Photograph by Kenneth Garrett, Nat Geo Image Collection
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Trajan's Column includes carvings of over 2,000 figures and 155 scenes commemorating Rome's triumph in the Dacian Wars.

Photograph by Kenneth Garrett, Nat Geo Image Collection

Weekend Itinerary for the Explorer in Rome

Tour the Eternal City through the tastebuds of an Italian chef.

Rome is a city of grace, mysteries, and many, many secrets. Every time I think I know it, something new comes up and shows me there is a lot to explore here still. Here are my tips for a weekend in the Eternal City.


Afternoon: Start your weekend the way many Romans do—with a glass of wine. Stop in at Enoteca Trimani (via Goito, 20) and take Francesco or Paolo’s recommendation for a nice bottle of wine. Take it, along with two glasses, to the Trastevere neighborhood (you can take the tram or walk about 40 minutes) and arrive at Gianicolo (or Janiculum) Hill just in time for sunset. Settle back for the best views of Rome.

Once the sun has gone down, wander back through Trastevere, stopping to eat dinner at a restaurant that catches your eye. Avoid tourist traps and instead try a simple, delicious meal at Bir and Fud (via Benedetta, 23). These fine folks make a very good pizza and have a good selection of artisanal beers.

Walk off dinner by strolling down via Benedetta toward Piazza Trilussa, stopping along the way for a gelato at Checco er Carettiere.

Cross the Tiber River on the Ponte Sisto and make your way to the iconic Piazza Navona and its Fontana dei Quattro Fiumi (Fountain of the Four Rivers). No matter the time of day (or night), you’ll find a crowd of people buzzing here, providing you with great people watching.

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Some of the best views of Rome can be found in the Trastevere neighborhood.


Morning: Get an early start for a stroll around Garbatella, one of the hippest areas in Rome. First developed in the early 1920s as affordable housing, it was modeled after the English garden city concept: low-rise buildings with gardens and surrounded by small parks. As you walk, remember to look up (and down!) to take it all in.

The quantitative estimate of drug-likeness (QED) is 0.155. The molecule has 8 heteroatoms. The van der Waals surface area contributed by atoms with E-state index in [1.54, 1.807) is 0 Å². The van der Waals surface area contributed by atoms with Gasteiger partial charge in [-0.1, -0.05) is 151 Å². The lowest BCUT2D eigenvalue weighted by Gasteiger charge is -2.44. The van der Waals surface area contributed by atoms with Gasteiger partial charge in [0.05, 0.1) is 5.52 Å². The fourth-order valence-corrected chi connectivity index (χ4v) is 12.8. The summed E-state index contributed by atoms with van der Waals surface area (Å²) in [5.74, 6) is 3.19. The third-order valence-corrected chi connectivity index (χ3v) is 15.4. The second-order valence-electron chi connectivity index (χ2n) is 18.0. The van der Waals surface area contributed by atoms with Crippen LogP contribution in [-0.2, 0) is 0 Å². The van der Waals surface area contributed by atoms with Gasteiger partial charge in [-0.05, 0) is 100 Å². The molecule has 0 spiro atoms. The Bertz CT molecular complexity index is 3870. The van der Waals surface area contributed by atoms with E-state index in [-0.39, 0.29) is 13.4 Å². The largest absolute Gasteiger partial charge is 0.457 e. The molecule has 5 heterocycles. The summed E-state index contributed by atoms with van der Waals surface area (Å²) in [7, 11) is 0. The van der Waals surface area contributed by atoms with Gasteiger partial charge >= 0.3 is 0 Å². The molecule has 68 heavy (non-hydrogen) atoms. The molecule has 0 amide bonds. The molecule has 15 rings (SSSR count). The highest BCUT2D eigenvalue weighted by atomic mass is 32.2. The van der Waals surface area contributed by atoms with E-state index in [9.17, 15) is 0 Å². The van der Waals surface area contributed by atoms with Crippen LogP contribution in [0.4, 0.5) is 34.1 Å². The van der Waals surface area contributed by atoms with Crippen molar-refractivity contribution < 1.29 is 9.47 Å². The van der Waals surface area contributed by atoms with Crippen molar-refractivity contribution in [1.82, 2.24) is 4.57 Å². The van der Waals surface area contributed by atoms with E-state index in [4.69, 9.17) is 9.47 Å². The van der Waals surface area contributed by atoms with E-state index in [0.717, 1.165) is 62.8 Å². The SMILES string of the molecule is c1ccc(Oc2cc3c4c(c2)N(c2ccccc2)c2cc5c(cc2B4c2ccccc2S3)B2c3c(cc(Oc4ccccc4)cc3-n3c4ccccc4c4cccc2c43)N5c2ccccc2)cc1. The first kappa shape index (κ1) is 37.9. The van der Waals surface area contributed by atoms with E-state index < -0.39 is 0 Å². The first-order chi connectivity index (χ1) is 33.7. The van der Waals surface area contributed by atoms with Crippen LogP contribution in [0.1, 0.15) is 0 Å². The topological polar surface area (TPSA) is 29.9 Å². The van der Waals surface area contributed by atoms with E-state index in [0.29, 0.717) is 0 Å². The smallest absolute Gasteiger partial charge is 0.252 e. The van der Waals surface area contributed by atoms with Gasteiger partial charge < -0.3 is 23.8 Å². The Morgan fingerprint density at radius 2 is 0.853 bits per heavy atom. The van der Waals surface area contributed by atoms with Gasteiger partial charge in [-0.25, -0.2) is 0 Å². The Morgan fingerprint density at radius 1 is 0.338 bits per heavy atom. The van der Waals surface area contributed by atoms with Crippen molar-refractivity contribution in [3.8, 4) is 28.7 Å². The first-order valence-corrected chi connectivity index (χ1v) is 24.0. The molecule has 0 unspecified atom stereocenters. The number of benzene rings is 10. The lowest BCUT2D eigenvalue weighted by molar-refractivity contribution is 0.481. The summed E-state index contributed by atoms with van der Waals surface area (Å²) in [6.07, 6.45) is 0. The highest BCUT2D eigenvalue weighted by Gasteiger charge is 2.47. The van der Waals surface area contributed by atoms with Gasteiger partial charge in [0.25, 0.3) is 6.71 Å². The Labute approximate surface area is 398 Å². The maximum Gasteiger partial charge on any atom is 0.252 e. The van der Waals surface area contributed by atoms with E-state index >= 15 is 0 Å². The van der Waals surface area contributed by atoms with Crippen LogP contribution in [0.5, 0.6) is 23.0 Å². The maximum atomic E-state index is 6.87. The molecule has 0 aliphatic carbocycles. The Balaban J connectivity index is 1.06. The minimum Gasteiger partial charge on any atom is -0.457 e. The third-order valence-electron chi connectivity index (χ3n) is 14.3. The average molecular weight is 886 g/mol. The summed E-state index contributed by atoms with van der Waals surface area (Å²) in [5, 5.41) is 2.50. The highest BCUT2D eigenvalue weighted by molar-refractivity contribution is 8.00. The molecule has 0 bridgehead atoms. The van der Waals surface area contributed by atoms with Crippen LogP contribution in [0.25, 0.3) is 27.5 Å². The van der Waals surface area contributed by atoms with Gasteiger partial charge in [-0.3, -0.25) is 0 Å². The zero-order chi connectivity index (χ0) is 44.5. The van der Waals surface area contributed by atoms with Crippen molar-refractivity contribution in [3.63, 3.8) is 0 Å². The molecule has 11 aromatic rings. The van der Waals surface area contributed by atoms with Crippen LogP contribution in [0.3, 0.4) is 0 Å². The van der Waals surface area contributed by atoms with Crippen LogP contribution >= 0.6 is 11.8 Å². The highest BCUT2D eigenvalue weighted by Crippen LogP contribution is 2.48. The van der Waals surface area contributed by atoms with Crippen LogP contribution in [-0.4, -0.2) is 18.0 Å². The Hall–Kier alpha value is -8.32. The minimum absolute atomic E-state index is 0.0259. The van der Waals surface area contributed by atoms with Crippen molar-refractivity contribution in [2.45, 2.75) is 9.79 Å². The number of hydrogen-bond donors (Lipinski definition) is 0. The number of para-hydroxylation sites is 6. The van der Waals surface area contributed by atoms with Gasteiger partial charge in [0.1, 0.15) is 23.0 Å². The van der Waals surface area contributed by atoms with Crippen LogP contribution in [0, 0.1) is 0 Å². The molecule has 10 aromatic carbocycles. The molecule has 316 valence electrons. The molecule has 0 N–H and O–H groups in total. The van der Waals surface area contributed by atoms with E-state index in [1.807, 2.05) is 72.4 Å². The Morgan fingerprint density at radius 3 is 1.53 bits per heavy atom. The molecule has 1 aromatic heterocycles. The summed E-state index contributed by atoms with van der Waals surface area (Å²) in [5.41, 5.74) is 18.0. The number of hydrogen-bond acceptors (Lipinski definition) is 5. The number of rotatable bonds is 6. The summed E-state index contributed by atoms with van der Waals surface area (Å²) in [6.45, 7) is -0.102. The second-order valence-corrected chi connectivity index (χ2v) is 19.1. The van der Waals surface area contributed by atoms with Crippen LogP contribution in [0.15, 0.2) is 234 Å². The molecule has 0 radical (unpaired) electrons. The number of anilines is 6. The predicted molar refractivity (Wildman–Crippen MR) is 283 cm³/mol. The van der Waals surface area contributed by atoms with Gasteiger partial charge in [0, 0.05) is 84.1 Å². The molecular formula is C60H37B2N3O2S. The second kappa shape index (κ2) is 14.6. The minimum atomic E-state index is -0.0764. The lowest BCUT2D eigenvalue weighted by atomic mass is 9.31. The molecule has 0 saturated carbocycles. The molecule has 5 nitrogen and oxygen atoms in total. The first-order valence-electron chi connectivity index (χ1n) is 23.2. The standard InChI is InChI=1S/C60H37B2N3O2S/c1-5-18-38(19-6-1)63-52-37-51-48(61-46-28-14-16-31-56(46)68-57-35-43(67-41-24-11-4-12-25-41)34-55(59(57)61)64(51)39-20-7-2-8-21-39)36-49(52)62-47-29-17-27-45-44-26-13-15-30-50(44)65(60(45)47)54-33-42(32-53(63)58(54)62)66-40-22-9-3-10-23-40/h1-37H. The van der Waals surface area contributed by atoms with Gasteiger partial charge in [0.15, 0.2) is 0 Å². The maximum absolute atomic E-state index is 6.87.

Stop at a café in Piazza Giuseppe Sapeto for breakfast and a fortifying espresso. Then make your way to the Ponte Settimia Spizzichino, also known as the Ostiense Overpass. This arched, white steel railway bridge was built as a tribute to Settimia Spizzichino, the only Roman Jew to survive deportation to Auschwitz.

Grab a cappuccino at Bar Pasticceria Foschi (Piazza Bartolomeo Romano), then take the metro or a cab to Testaccio, often called the city’s most “authentic” neighborhood.

Afternoon: Have a light lunch at the Nuovo Mercato di Testaccio (New Testaccio Market) on Via Beniamino Franklin. The covered market is new in location only; vendors have been selling their wares in Testaccio for more than a century. Create your own salad and try fresh juice from Zoe (stall 59) or have a slice of pizza alla pala at CasaManco (stall 22).

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St. Peter's Basilica in Vatican City is the world's largest church building.

From Testaccio Market, walk north to Aventine Hill and the Priory of the Knights of Malta. It’s the keyhole in the green door that’s the attraction here—look through it for a perfectly framed view of St. Peter’s Basilica.

Take the Metro from Piramide (just few blocks from Testaccio Market) and get off at Via Cavour. Walking down Via Cavour, take a little detour at Via in Selci to visit the ceramics shop Pots. Keep going down Via Cavour; at one point on the left-hand side you will see a flight of stairs under an arch. Go up and you’ll arrive at the church of San Pietro in Vincoli (St. Peter in Chains), which holds Michelangelo’s colossal "Moses" statue.

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A marble statue of Moses by iconic Italian artist Michelangelo is a highlight in the San Pietro in Vincoli church in Rome.

Evening: Enjoy an aperitif with an amazing view of Rome at I Sofà di via Giulia in the Hotel Indigo Rome-St. George (via Giulia, 62), then head across the river for dinner at Hostaria Glass—my restaurant. We have been there for over 14 years and are the only upscale restaurant in Trastevere. Or try Per Me, an elegant restaurant from Chef Giulio Terrinoni. (Tell him I sent you.)

After dinner, stroll over to Enoteca il Goccetto (Via dei Banchi Vecchi, 14) for il bicchiere della staffa, the last glass before going to bed.


Morning: Get up early and have a croissant and a cappuccino at Panella (via Merulana, 59). Wander down the street (featured in Carlo Emilio Gadda’s crime novel That Awful Mess on the Via Merulana) and breathe a sense of what it must have been like there in the past.

Take a break at Piazza Vittorio Emanuele II and have a light lunch at Gatsby Café (Piazza Vittorio Emanuele II, 106). Before you leave, enter the park and the 17th-century Porta Alchemica, or Alchemist’s Door. Legend has it that you can reach many parallel dimensions here—perhaps one that will keep you in magical Rome for a while longer.

Cristina Bowerman, one of the few Italian women chef awarded a Michelin star, was born in Italy in Cerignola, in the province of Foggia. She studied law, forensics, and graphic design before earning her degree in Culinary Arts in the United States. She is currently the head chef at Glass Hostaria in Rome. You can follow her on Twitter at @cribowerman.